How Can We Prevent Vision Loss?


  • Researcher Allen Taylor noticed that the lens of the eye turns brown much as an apple turns brown – both due to oxidation of carbohydrates. Analysis of data from the US Nurses’ Health Study was conducted to explore how carbohydrates in the diet affect vision. The results indicated that women who consumed a diet with a relatively high glycemic index (GI) had a greater risk of developing signs of early AMD than those with a lower-GI diet. Foods with a high GI include white bread and other refined carbohydrates, white rice and potatoes. Lower-GI carbohydrates include whole grains, brown rice, lentils, and yams. These findings were confirmed by a more recent study, the US National Eye Institute’s Age-Related Eye Disease Study. It concluded that 20% of the AMD cases diagnosed by the study could have been prevented by a low-GI diet. A further 7.8% of new cases over the following 5 years could also be prevented with the same dietary modification.
  • Earlier analyses of the Age-Related Eye Disease Study found that high levels of vitamins C and E, beta-carotene and zinc significantly reduced the risk of advanced AMD in those at greatest risk. The researchers added copper to offset zinc’s effect on the body’s copper absorption.
  • The Age-Related Eye Disease Study also found that high dietary levels of the antioxidants lutein and zeaxanthin significantly lowered the risk of AMD compared to low levels. These antioxidants are found in egg yolks and in vegetables including broccoli, zucchini, Romaine lettuce, corn, peas, and dark leafy greens. Study participants who consumed high levels of these antioxidants in their diet had healthier or “younger” eyes, and were less likely to have evidence of AMD.
  • Avoiding refined carbohydrates (including sugars except those occurring naturally in fruits and some vegetables) and eating a diet rich in antioxidants also helps to prevent cataracts.
  • Drink 8 glasses of water a day to help maintain the flow of nutrients to the lens, and to release wastes and toxins from tissues.
  • In an analysis combining several studies, the omega-3 fatty acids in fish were associated with a 33% reduction in risk of more advanced AMD, and a 24% reduction in early AMD (in just 2 of the studies), in people who ate fish at least twice a week. Dietary DHA and EPA were both linked with reductions in risk of AMD; however, alpha-linolenic acid (in nuts and flaxseed, for example) was actually associated with an increase in risk of early AMD While more research is needed, there is a strong rationale, particularly for the protective effect of DHA, since it forms an integral part of the layer of nerve cells in the retina. Outer cells of the retina are continually shed and regenerated, so a deficiency of omega-3 fatty acids could possibly initiate AMD.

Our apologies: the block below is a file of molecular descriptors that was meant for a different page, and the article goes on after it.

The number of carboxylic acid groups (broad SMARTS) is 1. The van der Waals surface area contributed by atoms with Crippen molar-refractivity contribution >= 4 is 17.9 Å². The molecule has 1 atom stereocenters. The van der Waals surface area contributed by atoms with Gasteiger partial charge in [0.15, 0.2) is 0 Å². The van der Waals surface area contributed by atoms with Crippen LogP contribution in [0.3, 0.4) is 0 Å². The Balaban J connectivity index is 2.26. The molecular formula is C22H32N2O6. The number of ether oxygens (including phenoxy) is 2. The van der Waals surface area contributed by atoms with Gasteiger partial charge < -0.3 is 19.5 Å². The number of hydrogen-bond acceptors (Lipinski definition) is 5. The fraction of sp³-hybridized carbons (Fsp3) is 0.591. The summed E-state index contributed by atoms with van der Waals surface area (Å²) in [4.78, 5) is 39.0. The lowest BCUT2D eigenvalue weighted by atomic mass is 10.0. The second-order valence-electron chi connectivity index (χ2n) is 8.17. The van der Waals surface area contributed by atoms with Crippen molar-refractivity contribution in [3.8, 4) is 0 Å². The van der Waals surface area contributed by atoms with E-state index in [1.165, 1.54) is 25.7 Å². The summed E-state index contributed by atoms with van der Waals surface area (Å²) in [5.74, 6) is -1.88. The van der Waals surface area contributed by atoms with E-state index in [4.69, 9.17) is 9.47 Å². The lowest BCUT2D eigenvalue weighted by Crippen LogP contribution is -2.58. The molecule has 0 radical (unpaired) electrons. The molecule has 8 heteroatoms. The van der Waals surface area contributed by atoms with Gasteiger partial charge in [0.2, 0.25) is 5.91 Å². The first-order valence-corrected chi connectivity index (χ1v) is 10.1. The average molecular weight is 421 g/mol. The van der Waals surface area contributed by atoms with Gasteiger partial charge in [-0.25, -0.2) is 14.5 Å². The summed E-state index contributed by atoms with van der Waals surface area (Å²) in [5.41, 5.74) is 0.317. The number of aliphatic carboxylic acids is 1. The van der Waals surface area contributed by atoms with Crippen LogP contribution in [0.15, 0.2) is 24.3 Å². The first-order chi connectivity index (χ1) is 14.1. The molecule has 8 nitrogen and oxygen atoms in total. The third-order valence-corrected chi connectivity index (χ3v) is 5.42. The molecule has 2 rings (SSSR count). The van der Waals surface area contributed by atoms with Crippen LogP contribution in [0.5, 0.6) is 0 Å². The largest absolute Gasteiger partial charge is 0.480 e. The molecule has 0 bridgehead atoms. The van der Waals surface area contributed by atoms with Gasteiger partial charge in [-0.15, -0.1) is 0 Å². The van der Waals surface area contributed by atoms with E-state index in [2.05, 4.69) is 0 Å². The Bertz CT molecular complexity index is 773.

Other preventive measures

  • Don’t smoke. Smoking has been linked with both AMD and cataracts. Physical activity may help protect against AMD. Regular exercise 3 or more times per week has been shown to reduce the risk of AMD by as much as 70%.
  • Wearing sunglasses that block ultraviolet light may help prevent cataracts.
  • Take care of other medical problems: if you have diabetes or other medical conditions, they can increase your risk of cataracts.
  • Have regular eye exams. Early detection is most important for glaucoma, and no one is risk free, particularly as we get older. Glaucoma can be treated, but it can progress without a person realizing it, so eye exams are especially important.


There are a number of Nature’s Sunshine supplements that can help prevent vision loss. While some of the antioxidants are not the specific antioxidants shown to reduce AMD, all antioxidants are anti-inflammatory, and should have a beneficial effect.

Green Tea Extract

contains catechins, powerful antioxidants that are 200 times stronger than vitamin E at neutralizing free radicals—molecules that attack lipids in the brain and other tissues. Green tea also possesses antimicrobial properties (immune system support), helps normalize vascular blood clotting and total cholesterol, and supports healthy kidney function. Each capsule contains 400 mg of standardized green tea extract (80% polyphenols, 60% catechins, 30% EGCG).

Perfect Eyes.